Boyle's law

The the volume of a fixed mass of gas is inversely proportional to the absolute pressure (assuming constant temperature)

Henry's law

At a constant temperature the amount of gas that will dissolve in a liquid is proportional to the partial pressure of the gas over the liquid("Heineken law")

Dalton's law

In a mixture of gases, the partial pressure of each gas present is equal to the pressure that gas would exert if it alone occupied the original volume. P(total) = P(1) + P(2) +.....P(n)

Pulmonary barotrauma (POIS = Pulmonary Over Inflation Syndrome)

Results in:

  1. Arterial Gas Embolism
  2. Pneumothorax
  3. Mediastinal or surgical emphysema
  4. Pneumoperitoneum


  • Get as detailed dive history as possible - particularly gas mixtures used, depth and duration, decompression stops
  • Record if symptoms occurred on descent or ascent or how long after dive completed
    • Inner or middle ear (tympanic membrane) trauma usually have difficulty clearing on descent
  • Note past medical history (particularly previous Decompression Illness), respiratory and ENT status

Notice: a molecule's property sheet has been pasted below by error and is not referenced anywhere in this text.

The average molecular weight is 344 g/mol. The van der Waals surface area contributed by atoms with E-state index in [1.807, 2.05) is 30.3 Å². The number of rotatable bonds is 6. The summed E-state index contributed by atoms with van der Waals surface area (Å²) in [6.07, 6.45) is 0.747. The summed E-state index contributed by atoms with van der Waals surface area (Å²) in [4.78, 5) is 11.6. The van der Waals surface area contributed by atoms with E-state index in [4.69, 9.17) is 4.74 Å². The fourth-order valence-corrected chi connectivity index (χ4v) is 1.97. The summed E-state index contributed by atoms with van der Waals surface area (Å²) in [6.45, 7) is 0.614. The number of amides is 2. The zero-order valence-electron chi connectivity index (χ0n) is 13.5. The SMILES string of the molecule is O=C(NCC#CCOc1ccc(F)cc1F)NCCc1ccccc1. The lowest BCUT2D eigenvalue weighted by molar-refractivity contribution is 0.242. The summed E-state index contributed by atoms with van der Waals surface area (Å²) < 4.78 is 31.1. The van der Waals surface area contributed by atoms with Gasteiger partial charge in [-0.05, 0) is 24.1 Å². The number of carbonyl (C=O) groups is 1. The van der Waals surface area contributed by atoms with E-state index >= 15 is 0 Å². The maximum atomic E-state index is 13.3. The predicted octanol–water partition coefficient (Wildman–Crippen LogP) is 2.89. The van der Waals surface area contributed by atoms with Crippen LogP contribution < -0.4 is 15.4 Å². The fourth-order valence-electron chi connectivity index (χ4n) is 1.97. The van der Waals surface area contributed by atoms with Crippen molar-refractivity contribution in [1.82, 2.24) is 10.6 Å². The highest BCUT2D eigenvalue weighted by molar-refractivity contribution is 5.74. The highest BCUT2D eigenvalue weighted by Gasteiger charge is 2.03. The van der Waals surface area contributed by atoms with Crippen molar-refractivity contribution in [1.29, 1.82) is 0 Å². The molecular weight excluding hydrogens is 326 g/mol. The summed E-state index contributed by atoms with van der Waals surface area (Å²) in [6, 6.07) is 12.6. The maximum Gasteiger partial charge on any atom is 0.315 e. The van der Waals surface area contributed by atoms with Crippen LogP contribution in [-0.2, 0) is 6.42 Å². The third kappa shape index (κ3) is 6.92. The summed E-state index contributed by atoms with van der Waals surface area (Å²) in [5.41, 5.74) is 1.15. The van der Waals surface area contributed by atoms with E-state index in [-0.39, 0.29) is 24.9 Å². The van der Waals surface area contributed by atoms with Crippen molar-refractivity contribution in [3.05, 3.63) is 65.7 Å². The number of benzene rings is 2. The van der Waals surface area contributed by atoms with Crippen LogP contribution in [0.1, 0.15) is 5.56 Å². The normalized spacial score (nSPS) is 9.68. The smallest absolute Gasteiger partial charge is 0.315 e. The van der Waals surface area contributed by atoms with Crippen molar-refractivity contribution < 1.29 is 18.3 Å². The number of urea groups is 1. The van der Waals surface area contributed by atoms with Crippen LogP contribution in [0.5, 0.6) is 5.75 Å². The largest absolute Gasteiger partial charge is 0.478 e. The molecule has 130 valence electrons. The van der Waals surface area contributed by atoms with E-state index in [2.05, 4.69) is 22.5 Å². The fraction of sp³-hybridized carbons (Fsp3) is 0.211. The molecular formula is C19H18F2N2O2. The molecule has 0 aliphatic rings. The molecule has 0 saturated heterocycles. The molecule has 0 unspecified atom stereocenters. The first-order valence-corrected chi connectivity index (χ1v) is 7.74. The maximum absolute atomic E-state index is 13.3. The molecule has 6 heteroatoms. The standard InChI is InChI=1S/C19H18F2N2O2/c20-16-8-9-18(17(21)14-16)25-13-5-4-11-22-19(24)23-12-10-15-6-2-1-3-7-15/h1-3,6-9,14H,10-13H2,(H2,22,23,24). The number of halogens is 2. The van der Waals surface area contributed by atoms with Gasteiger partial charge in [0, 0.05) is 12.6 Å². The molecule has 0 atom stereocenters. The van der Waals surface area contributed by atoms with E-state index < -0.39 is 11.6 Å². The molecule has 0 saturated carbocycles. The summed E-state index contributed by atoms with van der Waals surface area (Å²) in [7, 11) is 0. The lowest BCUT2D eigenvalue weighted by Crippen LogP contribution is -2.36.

Initial measures aim to increase oxygenation (hasten removal of nitrogen from tissues and treat tissue hypoxia) and hydration (dehydration and haemoconcentration occur due to insensible losses to the environment).



  • 100% oxygen by face mask, to hasten inert gas elimination
  • Rapid sequence intubation (RSI)if airway not protected
  • Left lateral position (not "head down" as may raise intracranial pressure)


  • Chest drain if pneumothorax, surgical emphysema or pneumomediastinum
  • Even if only problem appears to be pulmonary barotrauma, refer to diving medicine unit anticipating 2° deterioration)


  • IV fluids (increased vascular permeability causes third space losses)
  • ± urinary catheter


  • Neurological examination (including gait assessment if possible)
  • Diazepam for fitting


If using helicopter, low altitude (below 200m). Fixed wing aircraft should be pressurised to 1 bar (sea level).

There are 29 chambers in the UK - 14 civilian and 15 under MoD control

Emergency Recompression facilities in Ireland

  • Craigavon General Hospital (08 0762 334444)

Other useful numbers

  • Irish Coastguard (01) 6620922 or 112 (999)
  • Helicopter Rescue Service (01) 4592379/2494
  • Irish Underwater Council (01) 2844601
  • Duty Diving Medical Officer 0044 7831 151 523

When referring please use descriptive term for condition using the manifestation, time and evolution headings below.


  • Neurological
  • Pain
  • Constitutional
  • Pulmonary
  • Cutaneous
  • Lymphatic

Time of onset


  • Progressive
  • Relapsing
  • Static
  • Spontaneous improving
  • Resolved

Please discuss ALL cases of possible barotrauma with the on-call Consultant in Emergency Medicine.

Content by Prof. Stephen Cusack, Dr Íomhar O' Sullivan, Dr Nora McCarthy. Last review Dr ÍOS 13/12/21.